The ancient Jews then, from the alsumption of Enoch and Elijah into heaven, and other notices given them, had plain intimations of a future state. And that party among them, the Sadducees, , who believed nothing of it, neither angel nor spirit, must likewise have believed nothing of their antient scriptures; they may have only conformed to the external ceremonies of their law, for the ends of government, and to keep well with the better and religious part of their people,

. They seem to have been the Free-thinkers,

F

or

IV.

SER M. Or Deists of those days, who believed no

thing at all of any divine revelation.

But even in those times of the Old Testament, the heathen nations seem to have been at a great loss, concerning this great and important truth. In some of them, the notion of it, either by tradition, or from reason, seems to have been entirely defaced or lost; though no doubt, there were a few of the people of discernment and speculation in every country, who saw into it, from the con: sideration of what passed in their own minds, and from the moral attributes of God. Herodotus, a Greek historian of great credit, tells us, that the antient Greeks, had their first notions of the immortality of the soul from the Egyptians, by the travelling of some of their great men into Egypt; and the Egyptians, no doubt, had it from the Jews, their neighbours, who had been experimentally convinced of it, from the Translations of Enoch and Elijah. But in general, the heathen world seems to have been in a state of great uncertainty and darkness about a future life ; and in this condition, they remained till the coming of oür-Saviour, who was given as a light to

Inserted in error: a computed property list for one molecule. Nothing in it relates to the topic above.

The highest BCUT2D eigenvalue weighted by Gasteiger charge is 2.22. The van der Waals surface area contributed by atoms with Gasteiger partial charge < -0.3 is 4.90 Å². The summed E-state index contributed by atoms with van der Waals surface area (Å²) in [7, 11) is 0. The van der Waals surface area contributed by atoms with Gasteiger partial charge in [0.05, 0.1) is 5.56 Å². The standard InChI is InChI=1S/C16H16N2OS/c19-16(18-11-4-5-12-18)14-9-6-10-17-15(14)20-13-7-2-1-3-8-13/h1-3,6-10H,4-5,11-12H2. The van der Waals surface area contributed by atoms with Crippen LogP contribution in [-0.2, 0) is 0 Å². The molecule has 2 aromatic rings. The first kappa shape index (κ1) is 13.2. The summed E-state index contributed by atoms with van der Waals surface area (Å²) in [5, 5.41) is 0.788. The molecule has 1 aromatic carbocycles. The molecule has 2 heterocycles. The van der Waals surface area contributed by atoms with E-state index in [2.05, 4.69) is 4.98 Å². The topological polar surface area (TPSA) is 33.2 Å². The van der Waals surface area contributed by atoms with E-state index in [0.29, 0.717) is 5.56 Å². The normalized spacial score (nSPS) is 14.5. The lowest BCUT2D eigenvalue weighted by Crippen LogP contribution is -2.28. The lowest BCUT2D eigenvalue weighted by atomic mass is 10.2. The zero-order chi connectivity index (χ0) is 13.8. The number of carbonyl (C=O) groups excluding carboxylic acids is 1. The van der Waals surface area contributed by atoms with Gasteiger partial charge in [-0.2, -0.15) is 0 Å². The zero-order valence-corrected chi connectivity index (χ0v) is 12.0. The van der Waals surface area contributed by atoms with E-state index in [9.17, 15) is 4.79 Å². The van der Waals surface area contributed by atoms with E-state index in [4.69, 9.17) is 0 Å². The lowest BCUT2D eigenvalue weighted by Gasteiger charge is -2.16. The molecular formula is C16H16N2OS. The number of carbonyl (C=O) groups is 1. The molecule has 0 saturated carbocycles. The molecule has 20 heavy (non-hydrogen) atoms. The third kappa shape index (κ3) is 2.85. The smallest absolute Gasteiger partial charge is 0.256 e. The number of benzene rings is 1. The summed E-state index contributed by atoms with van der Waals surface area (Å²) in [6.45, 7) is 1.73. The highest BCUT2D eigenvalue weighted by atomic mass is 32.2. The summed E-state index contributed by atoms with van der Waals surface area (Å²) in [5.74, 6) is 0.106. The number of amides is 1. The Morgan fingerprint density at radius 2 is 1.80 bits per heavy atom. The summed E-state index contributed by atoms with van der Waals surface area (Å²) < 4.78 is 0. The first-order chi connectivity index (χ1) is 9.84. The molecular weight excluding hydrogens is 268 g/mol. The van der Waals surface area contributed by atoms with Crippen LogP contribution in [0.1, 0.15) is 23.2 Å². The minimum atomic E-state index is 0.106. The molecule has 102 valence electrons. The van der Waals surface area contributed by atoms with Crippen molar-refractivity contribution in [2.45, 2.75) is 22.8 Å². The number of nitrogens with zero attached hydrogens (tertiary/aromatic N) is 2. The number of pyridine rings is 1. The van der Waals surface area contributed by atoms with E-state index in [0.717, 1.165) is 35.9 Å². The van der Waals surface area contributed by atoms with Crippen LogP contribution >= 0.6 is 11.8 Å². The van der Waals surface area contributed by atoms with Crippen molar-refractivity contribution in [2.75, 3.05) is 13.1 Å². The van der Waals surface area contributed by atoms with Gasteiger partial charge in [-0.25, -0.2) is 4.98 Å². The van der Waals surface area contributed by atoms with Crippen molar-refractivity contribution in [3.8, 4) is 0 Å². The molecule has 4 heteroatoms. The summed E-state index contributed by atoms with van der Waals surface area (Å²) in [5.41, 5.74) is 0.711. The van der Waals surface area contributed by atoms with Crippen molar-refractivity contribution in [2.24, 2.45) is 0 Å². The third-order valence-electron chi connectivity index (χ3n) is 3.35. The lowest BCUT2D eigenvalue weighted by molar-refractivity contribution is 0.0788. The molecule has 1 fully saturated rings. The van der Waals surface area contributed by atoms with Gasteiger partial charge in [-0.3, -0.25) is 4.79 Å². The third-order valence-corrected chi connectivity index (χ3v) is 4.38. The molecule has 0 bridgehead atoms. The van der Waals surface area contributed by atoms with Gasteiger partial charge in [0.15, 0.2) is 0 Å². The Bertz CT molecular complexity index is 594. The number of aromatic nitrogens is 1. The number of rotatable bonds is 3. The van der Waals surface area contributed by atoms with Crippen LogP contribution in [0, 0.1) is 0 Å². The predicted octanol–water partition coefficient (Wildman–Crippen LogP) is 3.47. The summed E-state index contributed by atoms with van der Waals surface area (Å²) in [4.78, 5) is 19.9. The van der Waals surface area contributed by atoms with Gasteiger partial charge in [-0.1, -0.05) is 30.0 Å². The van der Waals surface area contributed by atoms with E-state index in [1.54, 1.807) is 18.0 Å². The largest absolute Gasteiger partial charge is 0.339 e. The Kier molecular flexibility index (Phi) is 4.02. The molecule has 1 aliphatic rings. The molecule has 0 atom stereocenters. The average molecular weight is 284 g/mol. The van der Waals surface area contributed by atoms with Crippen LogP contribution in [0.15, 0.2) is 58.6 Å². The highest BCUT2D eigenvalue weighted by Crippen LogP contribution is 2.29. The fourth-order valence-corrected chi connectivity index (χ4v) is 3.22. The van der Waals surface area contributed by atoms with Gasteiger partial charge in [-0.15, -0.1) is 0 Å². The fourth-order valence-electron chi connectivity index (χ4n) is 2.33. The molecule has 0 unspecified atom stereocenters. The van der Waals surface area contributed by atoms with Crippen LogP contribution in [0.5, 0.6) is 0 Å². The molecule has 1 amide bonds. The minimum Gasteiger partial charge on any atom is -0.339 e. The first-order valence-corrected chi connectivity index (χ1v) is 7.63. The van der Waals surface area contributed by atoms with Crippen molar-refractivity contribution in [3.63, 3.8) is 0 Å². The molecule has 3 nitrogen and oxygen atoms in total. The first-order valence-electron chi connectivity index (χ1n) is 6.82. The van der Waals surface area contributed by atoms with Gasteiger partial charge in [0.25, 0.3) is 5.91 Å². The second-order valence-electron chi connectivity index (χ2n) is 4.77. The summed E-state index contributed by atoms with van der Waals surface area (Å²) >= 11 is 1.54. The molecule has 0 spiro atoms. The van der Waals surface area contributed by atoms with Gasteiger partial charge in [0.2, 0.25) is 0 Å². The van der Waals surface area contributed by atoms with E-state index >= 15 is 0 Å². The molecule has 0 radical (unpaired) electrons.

lighten

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IV.

lighten the Gentiles, and who brought life SER M. and immortality to light by his gospel.

Let us now go on to the

II. Thing proposed, to explain more particularly, this remarkable character of Enoch, that he walked with God, which qualified him for such a distinction. Now that he walked with God, fignifies in the

1. Place, that he lived continually as in the fight of God, or that he confidered himself, as ever observed by him. This is evidently implied in the phrase, for he who walks with another is constantly in his view, and observed by him, which obliges him to act in a proper and decent manner. And therefore, to walk with God, is to behave ourselves as constantly in his view, and regarded by him: God, from the perfection of his nature, is every where présent, and' for ever with us ; be is about our path, and about our bed, and spies ' out all our ways. Now to walk with him, is to have a just and solid impression of this on our minds, and always to reflect, that as we are in his presence, we should act in such a' manner as may be pleasing to him. It is to regard his all-feeing Eye, that penetrates

into